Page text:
Notable Notes
July 2013

T. C. Boyle, the Ozone Hole, Skin Cancer, and Blindness

Author Affiliations
  • 1DERMA am DIAKO, Bremen, Germany

Copyright 2013 American Medical Association. All Rights Reserved. Applicable FARS/DFARS Restrictions Apply to Government Use.

JAMA Dermatol. 2013;149(7):787. doi:10.1001/jamadermatol.2013.525

So the sky is falling. Or, to be more precise, the sky is emitting poisonous rays, rays that have sprinkled the stigmata of skin cancer across both of Manuel Banquedano’s cheeks and the tip of his nose and sprouted the cataracts in Slobodan Abarca’s rheumy old eyes.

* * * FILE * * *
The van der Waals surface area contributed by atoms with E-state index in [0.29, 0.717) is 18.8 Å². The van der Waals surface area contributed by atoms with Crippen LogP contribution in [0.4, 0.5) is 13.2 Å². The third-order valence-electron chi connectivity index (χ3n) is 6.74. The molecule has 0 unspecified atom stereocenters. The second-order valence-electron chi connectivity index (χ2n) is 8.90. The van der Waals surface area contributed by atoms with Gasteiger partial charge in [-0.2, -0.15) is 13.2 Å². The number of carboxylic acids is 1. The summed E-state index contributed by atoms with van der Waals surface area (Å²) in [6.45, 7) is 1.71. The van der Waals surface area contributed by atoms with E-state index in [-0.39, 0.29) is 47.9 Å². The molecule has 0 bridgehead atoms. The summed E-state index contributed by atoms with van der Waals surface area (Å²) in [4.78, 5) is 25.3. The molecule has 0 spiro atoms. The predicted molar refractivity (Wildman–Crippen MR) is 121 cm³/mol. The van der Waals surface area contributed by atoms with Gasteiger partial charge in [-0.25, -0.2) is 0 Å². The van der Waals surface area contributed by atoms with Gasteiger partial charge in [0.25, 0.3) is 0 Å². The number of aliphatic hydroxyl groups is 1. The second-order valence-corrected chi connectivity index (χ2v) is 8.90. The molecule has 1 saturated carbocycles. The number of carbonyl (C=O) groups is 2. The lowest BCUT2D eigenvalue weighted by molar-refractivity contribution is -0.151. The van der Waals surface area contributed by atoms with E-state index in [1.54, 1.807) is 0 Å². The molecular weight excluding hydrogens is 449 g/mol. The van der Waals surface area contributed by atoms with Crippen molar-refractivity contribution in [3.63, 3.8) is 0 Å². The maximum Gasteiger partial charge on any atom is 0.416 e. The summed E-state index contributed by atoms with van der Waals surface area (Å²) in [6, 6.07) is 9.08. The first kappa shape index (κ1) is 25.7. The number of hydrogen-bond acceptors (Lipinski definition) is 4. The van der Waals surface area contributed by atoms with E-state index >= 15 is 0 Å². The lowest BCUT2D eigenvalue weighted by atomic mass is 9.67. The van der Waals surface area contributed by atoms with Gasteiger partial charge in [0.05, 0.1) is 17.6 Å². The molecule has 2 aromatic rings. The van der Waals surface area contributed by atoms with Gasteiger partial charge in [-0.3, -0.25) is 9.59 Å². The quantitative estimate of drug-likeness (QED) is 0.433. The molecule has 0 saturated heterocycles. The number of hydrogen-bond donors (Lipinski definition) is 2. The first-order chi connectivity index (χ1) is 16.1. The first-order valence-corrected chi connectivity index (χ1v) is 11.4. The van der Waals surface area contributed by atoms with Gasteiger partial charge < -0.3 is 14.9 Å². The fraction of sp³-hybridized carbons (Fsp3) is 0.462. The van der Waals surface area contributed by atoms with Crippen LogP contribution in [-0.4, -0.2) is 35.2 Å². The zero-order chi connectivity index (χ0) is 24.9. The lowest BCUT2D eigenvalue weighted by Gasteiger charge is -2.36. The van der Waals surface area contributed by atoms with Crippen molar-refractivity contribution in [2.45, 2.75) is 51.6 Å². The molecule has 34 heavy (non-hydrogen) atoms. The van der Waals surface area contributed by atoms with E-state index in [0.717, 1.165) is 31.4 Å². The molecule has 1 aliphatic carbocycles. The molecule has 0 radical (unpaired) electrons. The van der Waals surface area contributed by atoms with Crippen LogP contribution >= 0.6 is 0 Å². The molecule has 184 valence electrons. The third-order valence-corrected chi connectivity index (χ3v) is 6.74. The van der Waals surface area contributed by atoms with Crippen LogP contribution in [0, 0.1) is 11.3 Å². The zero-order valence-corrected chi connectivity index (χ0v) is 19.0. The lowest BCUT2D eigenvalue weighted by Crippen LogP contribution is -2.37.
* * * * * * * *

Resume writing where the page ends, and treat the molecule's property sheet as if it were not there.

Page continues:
T. C. Boyle, “Blinded by the Light” 1(p190)

With this description of the effect that sunlight had on the skin of Banquedano and the eyes of Abarca, both cowboys on the ranch of Don Bob in Patagonia, South America, T. C. Boyle starts his story “Blinded by the Light.” Apparently fallen from heaven, a Mr John Longworth appears, allegedly a scientist who came to Patagonia to “study these exemplary skies at the end of the world.” The protagonist is described as “… untethered, [with a] North American face, red hair and a red moustache.”1(p192)

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